As time goes on and researchers eek new treatments, one thing has become abundantly clear: a one-size-fits-all approach to
treatment doesn’t always work. According
to the PMC (Personalized Medicine
Coalition), approximately 75 percent of
cancer drugs are ineffective in patients.
In addition, 70 percent of Alzheimer’s
drugs, 50 percent of arthritis drugs, and
43 percent of diabetes are, on average,
insufficient to treat these conditions, as
they too are ineffective for patients.
Genentech Inc., a biotechnology company
and subsidiary of Roche as of 2009, is a leader
in biologics manufacturing and has a hand in
personalized medicines. Josina Reddy, M.D.,
Ph.D., Senior Group Medical Director for
Genentech, participated in an exclusive Q&A with
Pharmaceutical Processing to discuss some of the
driving factors of personalized medicine.
What are some of the various ways a
medicine can be personalized?
Reddy: When we talk about personalized medicine
for cancer treatment today, it means studying the
characteristics of an individual’s cancer cells in
order to determine which specific abnormalities
are present so that a physician can choose the
best treatment for that specific patient. We used
to think that all cancers arising in a given organ
were similar and should be treated the same
way, but now we can identify specific subsets of
cancer that we can treat with newer medicines
designed to attack those specific abnormalities
in an individual’s cancer. In short, we can use
information about the DNA and proteins in an
individual’s cancer cells to best match that person
with the right cancer treatment at the right time.
What is driving personalized medicine?
Reddy: In oncology, one key driver is our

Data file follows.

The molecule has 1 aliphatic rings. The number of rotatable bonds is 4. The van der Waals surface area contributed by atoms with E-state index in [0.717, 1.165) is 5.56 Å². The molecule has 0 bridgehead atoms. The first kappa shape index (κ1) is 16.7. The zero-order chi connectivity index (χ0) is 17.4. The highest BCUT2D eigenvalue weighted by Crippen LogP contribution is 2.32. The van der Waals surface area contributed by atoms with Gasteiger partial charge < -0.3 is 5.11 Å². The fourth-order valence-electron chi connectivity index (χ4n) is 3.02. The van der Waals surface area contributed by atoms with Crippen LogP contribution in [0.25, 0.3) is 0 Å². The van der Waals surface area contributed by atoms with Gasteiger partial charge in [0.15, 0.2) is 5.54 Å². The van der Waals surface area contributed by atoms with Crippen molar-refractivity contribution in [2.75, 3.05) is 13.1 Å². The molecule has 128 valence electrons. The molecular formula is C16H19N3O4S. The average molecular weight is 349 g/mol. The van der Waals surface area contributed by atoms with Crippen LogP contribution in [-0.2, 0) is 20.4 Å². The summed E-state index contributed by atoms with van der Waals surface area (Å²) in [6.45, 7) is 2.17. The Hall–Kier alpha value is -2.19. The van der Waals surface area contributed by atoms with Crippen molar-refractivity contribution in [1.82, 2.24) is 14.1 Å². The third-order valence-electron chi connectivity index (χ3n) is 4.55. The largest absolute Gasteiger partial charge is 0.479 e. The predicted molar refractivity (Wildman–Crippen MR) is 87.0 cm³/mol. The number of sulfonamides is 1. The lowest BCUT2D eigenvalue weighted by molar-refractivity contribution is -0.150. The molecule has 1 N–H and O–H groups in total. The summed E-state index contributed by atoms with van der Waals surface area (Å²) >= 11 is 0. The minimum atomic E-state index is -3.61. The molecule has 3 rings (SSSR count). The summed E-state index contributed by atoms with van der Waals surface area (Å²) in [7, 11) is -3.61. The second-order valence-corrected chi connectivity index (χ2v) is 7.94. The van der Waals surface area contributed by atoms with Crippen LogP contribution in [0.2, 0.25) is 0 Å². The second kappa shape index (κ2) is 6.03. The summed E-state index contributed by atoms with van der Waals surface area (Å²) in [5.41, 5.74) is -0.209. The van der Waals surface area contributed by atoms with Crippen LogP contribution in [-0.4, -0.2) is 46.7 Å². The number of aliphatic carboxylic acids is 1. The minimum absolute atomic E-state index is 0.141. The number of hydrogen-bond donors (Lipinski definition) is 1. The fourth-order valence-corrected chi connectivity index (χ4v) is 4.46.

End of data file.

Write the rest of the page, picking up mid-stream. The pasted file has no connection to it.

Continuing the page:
increased understanding of the underlying biology
of the disease. Advances in genome sequencing
and an explosion of diagnostic tools have led to
a profound realization that in many cases we can
treat a cancer not based on where it is found in
the body but rather by its underlying biology.
Take for example lung cancer—we now know that
two people whose disease looks similar under the
microscope can have very different diseases at the
molecular level, requiring different treatments.
We’re seeing this across other cancer types as well
including skin, breast, and many blood cancers.
How does the concept of personalized
medicines of today compare to what we
thought of it 5, 10, or 20 years ago?
Reddy: Over the past 20 years, we’ve witnessed
an explosion in the availability of molecular
Genentech explains some of the trends and driving factors of
By Meg La Torre-Snyder, Editor
A shipping container used to ship cryovessels that contain biologic
medicines. The cryovessels are placed inside, packed with dry ice,
and then closed and moved using a fork lift. Vacaville, CA. (Courtesy
of Genentech. Photography by David Vergne.)